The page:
By Brooke Viggiano
By Kaitlin Steinberg
By Mai Pham
By Kaitlin Steinberg
By Kaitlin Steinberg
By Minh T Truong
By Molly Dunn
By Brooke Viggiano
Yes, I admit it, I'm gullible, but when a restaurant calls itself Amazon 2050 A.D., I expect rain forest, chattering monkeys, tree frogs, brilliantly colored butterflies and, at the very least, a macaw or two. Am I being overly literal here? Probably. But a name like that, you will admit, does raise expectations -- expectations that this restaurant doesn't always meet. I liked the food at Amazon 2050, and the staff is very nice -- Hi, Steve -- but as far as evoking the rain forest is concerned, it does so no more successfully than Dickens on the Strand evokes Victorian England.
Amazon doesn't entirely disregard its namesake. A carpet gives the appearance of being strewn with dead leaves, there are a number of potted plants -- none, as it happens, looking very healthy -- the booths sport mock tiger skins, and adorning the walls are pictures of toucans and caimans and other creatures whose habitat is the Amazon basin. (There are also creatures whose habitat it isn't: gorillas, for example, and hippos, both native to Africa. At times, Amazon's grasp of geography seems a little tenuous.)
Amazon's interior is a letdown because the outside is whimsical enough to suggest great things within. Seen from the street, it looks like a cheesy temple -- the sort the Mayans might have built had they lacked, not just their phenomenal engineering skills, but their sense of proportion as well. It's really quite endearing. The snake looming over the front door -- my companion dismissed it as "an ugly lizard thing" -- is also charming, not the least because he'd like you to believe that only torpor prevents him from engorging you whole. To the right of the entrance, there is a totem pole that is, I would guess, Fijian, if it's anything at all. Amazon casts a wide cultural net. South America, the civilizations of the Yucatan, the woods carvers of Melanesia -- all and everything are grist to its mill.
What 2050 A.D. means I have no idea, unless proprietor Dale Peters, an ardent conservationist, is suggesting that half a century from now, this is what the Amazon will look like -- the world's largest rain forest reduced to a tawdry relic. Who knows? He may yet prove prophetic.
Amazon's kitchen turns out a version of nueva Latina in which the "Latina" is unmistakable -- lots of jicama, mango, guacamole, cilantro, jalapenos, lime and tortilla -- and the "nueva" a little more elusive. This menu establishes no high-water mark for originality, but overall, I was pleased by what I ate here. True, several dishes came to the table under-seasoned and overcooked, but this I put down to inexperience. Amazon, open just six weeks, remains for now something of a fledgling.
In all, we sampled four appetizers, two of which I recommend unreservedly. The seafood empanadas ($7.95) are terrific: pastry pockets filled with snapper, crabmeat and shrimp and served with a nicely acerbic mango sauce. The chicken soup with egg flower ($3.75) is even better. The kitchen pulled a fast one here: Instead of under-seasoning, this time it over-seasoned, but so delicate was the broth, it didn't seem to matter. The accompanying bread-and-cheese dumplings were wonderful, too. Grilled till crisp, they float on the soup like lily pads.
I quite liked the avocado Neptune ($10.95) -- avocado stuffed with crabmeat and garnished with carrots and jicama. There were lots of other things as well -- rather too much, I thought: asparagus and lemon and something called aurora sauce, which I didn't like at all. Though nicely named, it's something of a hodgepodge: shrimp stock and white wine and mayonnaise. Not a happy marriage. A trial separation might be in order.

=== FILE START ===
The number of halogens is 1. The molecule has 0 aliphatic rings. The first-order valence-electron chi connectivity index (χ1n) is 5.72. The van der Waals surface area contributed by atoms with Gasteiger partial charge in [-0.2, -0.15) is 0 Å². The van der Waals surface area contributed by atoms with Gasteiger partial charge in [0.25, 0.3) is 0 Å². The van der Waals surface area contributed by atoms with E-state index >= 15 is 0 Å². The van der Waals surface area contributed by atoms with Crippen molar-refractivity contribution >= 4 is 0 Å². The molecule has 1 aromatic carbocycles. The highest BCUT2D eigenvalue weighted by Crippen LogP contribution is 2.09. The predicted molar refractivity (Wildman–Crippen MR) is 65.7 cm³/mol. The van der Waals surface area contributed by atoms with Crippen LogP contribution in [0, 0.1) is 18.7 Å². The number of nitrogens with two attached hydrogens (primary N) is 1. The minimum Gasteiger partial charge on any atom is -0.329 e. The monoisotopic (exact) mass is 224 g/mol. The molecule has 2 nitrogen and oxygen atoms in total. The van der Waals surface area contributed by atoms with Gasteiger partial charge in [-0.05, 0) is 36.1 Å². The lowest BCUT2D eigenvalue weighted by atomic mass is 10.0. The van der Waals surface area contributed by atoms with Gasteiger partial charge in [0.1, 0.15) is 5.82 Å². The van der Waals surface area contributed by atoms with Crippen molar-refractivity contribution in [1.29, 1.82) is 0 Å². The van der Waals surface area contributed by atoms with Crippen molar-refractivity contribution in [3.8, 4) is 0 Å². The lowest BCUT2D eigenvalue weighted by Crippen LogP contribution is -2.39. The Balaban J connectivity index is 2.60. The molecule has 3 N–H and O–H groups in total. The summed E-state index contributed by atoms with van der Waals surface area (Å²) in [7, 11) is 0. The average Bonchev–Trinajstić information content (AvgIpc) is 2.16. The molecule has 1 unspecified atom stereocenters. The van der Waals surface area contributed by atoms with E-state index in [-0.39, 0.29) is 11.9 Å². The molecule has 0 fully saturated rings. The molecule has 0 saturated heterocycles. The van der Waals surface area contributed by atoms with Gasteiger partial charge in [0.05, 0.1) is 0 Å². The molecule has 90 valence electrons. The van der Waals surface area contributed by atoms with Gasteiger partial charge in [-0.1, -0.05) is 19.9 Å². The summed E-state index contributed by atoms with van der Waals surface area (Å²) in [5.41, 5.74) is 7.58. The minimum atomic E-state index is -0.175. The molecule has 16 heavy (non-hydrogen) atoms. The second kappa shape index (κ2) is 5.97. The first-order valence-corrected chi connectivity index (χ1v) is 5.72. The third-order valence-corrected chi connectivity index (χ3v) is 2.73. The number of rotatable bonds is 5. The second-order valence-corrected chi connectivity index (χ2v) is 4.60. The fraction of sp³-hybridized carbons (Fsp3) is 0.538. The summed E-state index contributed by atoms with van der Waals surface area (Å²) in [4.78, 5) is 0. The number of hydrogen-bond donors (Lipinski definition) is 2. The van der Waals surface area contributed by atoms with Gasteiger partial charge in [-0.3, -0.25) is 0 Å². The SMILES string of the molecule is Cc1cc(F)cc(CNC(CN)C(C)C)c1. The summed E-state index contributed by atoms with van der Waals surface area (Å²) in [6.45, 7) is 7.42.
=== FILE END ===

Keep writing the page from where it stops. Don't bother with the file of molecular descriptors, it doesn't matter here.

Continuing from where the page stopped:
The papaya-chicken-walnut salad ($8.50) doesn't work, either. Consisting of an unremarkable chicken salad served in a perfectly ordinary papaya half, it lacked synergy. For reasons I can't explain, the two elements didn't interact. Like wary strangers, they gazed suspiciously at one another from a distance.
The restaurant offers four fish entrees -- three of them red snapper. We tried two: baked snapper and snapper excelsior (both $14.95). The excelsior proved the better: The fish is sauteed with mushrooms and artichokes and finished with a lemon/white wine sauce. As a bonus, it comes with potato puffs -- eggs, flour, butter and pureed potato molded into balls and deep-fried. They're quite wonderful.
The baked snapper was less satisfying because the kitchen erred on the side of caution and left it in the oven longer than was necessary. But it had its merits. The snapper, obviously fresh, was cooked in "potato paper" -- potatoes, sliced paper-thin, which are then blanched and wrapped around the fish. Also on the plate were slices of squash and carrot that had been brushed with ginger and oyster sauce and grilled. The vegetables are served sandwiched between strips of sugar cane.
Also fairly decent were the spinach and crabmeat enchiladas ($9.95) topped with Chihuahua cheese. They came in flour, rather than the more conventional corn tortillas, and tasted gummy. Thank heavens for the accompanying poblano-cilantro sauce. Faster than a speeding bullet, it put all that gumminess to flight.
The only real disappointment was the chicken Maya ($10.95) -- breast meat marinated in grapefruit and achiote and baked in a banana leaf. It proved unpleasantly dry. Either it was sentenced to hard labor in the oven, or the grapefruit had been too zealous and made the meat overly tough. The accompanying yucca was nothing to write home about, either. Yucca is currently enjoying its 15 minutes of fame, and I don't for a moment begrudge it the spotlight. But it is, let's face it, an insipid vegetable. I'll be glad when its celebrity wanes.
Amazon 2050 A.D., 3745 Greenbriar, 522-3837.